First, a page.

We need a revolution

WARDSBORO — Now is the time for Vermont to join Bernie Sanders' political revolution.

According to our Declaration of Independence, government is instituted to secure our unalienable rights, and in a democracy, government is guided by our cultural, social, ethical, political, and economic values. Although no value is superior to the others, a robust economy is essential to our Vermont revolution.

During the Eisenhower years, by intentional actions, we came close to a just economy: a shrinking gap between the upper and the middle class, decent-paying jobs, strong unions, 30-year mortgages toward home ownership, secure retirements, and a better future for our children.

Many in the 1950s, however, were left out, including minorities and the poor. And since the 1970s, an ever-widening income and wealth gap leaves most of us out.

Restoring the middle class will not complete the American Promise. As long as we acknowledge an upper and a middle class, we acquiesce to an abandoned lower class.

Capitalism is the servant of democracy, not her master. Arguments for free markets and limited governance contradict the active role our independence declaration assigns to government.

An unregulated system that institutionalizes unemployment, inequality, and poverty, or that sustains itself (particularly in the service and retail sectors) by underpaying its workers, is ethically unacceptable, and it demands corrective action. Our economic system does not determine our destiny; we, the people, do.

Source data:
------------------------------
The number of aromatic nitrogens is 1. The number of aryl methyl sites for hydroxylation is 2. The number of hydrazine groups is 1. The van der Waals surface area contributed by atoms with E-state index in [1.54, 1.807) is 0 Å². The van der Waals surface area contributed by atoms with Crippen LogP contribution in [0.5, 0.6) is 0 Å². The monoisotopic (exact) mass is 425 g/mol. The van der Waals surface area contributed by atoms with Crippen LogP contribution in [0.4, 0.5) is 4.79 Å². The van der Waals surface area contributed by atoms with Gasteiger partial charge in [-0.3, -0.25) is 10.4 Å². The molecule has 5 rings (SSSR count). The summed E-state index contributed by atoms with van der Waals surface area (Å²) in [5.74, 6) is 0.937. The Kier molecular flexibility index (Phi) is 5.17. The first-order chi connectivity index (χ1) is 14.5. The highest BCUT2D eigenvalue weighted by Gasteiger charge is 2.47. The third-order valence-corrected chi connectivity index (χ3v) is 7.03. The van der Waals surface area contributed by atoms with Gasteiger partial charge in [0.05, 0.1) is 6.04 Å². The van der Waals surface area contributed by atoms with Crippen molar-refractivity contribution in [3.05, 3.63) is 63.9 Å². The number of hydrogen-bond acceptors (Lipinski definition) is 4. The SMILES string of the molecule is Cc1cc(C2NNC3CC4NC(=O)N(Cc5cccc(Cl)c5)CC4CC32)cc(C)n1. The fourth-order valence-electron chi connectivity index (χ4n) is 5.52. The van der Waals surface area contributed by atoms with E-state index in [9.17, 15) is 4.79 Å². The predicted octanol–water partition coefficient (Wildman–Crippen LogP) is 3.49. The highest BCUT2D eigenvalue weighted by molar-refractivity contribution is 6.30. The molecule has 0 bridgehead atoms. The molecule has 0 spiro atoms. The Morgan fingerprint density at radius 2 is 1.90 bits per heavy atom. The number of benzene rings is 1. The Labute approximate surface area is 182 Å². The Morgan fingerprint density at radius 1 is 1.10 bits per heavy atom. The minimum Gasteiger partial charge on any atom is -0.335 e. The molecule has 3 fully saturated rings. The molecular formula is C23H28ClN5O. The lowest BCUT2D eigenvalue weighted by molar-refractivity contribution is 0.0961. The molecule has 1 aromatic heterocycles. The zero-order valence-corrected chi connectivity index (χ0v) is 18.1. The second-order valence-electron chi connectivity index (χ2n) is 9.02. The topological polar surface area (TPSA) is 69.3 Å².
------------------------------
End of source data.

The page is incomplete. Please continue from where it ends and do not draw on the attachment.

Consequently, in the first phase of our revolution, we will advance toward a prosperous Vermont with focus on three interrelated areas:

1. Fair working conditions: According to Franklin D. Roosevelt, no business has a right to exist if it does not pay its workers a livable wage, nor does any industry that reduces its employees to servitude. Given that 70 percent of our economy comes form domestic spending, mandating a livable wage for all Vermonters not only does right by our workers but also creates a cash flow crucial to business success.

Added worker protections, health care, paid sick leave, and other benefits give the true creators of our economy (waitstaff, home-health providers, domestic help, ski-lift operators) the resources necessary for full and productive lives.

2. Job creation through infrastructure expansion: Arguably the greatest public works project in our history (the Eisenhower Highway System) did not come from a trickle-down, limited-government-minded president. This bold, nationwide infrastructure program, which contributed to the post–World War II prosperity, can serve as a model to boost Vermont's economy by employing prevailing-wage workers to enhance our transportation, energy, and telecommunications infrastructure. That will, in turn, attract businesses with well-paying jobs to our state.

3. Progressive taxation: To promote the American promise, we must provide public safety, social services, and cultural opportunities available to all Vermonters through equitable, progressive taxation. Income, whether from labor or investment, will be assessed equally, tax exemptions will be based on the common good, and business incentives will go only to employers who create sufficient, livable-wage jobs.

In these times of severe economic inequality, it is time for our revolution to make the promise of life, liberty, and the pursuit of happiness real for all Vermonters.

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